Activity 2: Learning Empathy

Activity time: 25 minutes

Materials for Activity

  • Handout 1, When I Am Frightened, or copies of Singing the Journey (Boston: Unitarian Universalist Association, 2005)
  • Optional: Musical instrument or pre-recorded music and music player
  • Optional: Costumes

Preparation for Activity

  • If your congregation has copies of Singing the Journey, you may use them instead of Handout 1, When I Am Frightened.
  • If either leader plays a musical instrument, practice playing the hymn as an accompaniment. If not, recruit a musician from the congregation or, from the group or youth. Give at least a week's notice to any volunteer. If you cannot find someone to play during the workshop, ask a musician to record the music in advance. Test your equipment before the workshop begins.
  • Optional: If the congregation has a box of costume pieces, offer them to participants.

Description of Activity

Participants learn a hymn about teaching empathy.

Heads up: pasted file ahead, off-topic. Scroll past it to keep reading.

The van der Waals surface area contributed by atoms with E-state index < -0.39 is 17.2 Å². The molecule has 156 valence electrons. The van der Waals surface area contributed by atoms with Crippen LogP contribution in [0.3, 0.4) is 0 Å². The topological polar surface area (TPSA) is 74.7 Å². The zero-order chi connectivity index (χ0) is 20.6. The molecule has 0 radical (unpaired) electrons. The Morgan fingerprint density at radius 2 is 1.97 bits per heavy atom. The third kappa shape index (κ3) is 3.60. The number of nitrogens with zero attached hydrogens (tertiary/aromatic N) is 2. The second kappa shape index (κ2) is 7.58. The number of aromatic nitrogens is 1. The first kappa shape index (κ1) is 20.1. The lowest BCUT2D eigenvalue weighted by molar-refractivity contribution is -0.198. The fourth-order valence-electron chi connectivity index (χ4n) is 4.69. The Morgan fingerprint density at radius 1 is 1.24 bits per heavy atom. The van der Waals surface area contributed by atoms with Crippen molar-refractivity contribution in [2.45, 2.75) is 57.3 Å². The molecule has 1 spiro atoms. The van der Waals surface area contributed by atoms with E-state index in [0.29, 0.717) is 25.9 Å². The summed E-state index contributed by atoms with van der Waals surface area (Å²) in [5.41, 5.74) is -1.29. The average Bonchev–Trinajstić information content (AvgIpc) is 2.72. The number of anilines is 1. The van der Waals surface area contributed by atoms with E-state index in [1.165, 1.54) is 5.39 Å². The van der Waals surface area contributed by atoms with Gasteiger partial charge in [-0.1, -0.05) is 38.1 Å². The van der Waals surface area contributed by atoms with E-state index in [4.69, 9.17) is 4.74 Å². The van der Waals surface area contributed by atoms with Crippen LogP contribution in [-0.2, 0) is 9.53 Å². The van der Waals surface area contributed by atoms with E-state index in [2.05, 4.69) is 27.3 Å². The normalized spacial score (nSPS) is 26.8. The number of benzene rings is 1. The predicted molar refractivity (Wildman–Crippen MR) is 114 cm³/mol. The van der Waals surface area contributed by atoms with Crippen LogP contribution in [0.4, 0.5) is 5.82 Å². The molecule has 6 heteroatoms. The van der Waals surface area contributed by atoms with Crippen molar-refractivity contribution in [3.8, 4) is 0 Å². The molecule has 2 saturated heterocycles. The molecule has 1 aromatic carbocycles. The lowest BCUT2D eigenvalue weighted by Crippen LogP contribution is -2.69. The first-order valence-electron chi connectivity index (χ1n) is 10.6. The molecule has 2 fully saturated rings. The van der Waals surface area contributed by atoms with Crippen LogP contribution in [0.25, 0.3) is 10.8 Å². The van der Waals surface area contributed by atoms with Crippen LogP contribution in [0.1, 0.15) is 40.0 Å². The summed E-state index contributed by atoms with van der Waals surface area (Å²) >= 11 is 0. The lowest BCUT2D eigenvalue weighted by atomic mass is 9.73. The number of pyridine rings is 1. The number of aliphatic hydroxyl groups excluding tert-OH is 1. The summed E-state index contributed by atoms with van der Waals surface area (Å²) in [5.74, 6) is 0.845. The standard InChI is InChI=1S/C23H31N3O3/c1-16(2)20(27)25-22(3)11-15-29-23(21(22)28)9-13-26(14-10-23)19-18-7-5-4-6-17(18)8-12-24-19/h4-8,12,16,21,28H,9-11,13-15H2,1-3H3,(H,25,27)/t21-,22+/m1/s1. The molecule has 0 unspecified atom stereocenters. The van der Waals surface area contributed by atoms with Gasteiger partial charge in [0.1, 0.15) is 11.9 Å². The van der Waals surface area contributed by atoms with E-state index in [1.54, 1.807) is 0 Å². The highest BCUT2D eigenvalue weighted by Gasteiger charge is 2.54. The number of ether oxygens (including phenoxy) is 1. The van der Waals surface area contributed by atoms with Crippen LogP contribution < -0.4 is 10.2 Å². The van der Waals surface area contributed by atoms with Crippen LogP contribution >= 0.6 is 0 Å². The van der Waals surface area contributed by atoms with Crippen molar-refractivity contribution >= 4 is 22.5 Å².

Pass out Handout 1, When I Am Frightened, or copies of Singing the Journey (see Hymn 1012). (This song was originally titled "Then I May Learn.") Teach the song to the group. Use musical accompaniment if available.

After singing it a few times, ask participants to read the words. Note that the word "care" is used in the song, but it could be replaced with the word 'empathy."

Ask the group if they think this is how we learn to care, give, and love. Explore the hymn further by asking for volunteers to share their stories of learning to care, give, and love. They may share verbally, or, if time permits, divide the group into three teams and invite them to act out scenarios that illustrate the three verses. The stories in the scenarios can be from their lives or fictional. Point out that no age is defined in the hymn, so the "teacher" and "pupil" could be any age. Learning happens across generations and within.

Give teams ten minutes to prepare. Offer costumes, if available.

Gather the group and let each team perform. After the presentations, invite participants to discuss the process they used to decide on their story. Was it fictional or non-fictional?

Invite each participant, co-leaders included, to name one way they would like to be supported as they learn to care, give, and love.

For more information contact religiouseducation@uua.org.

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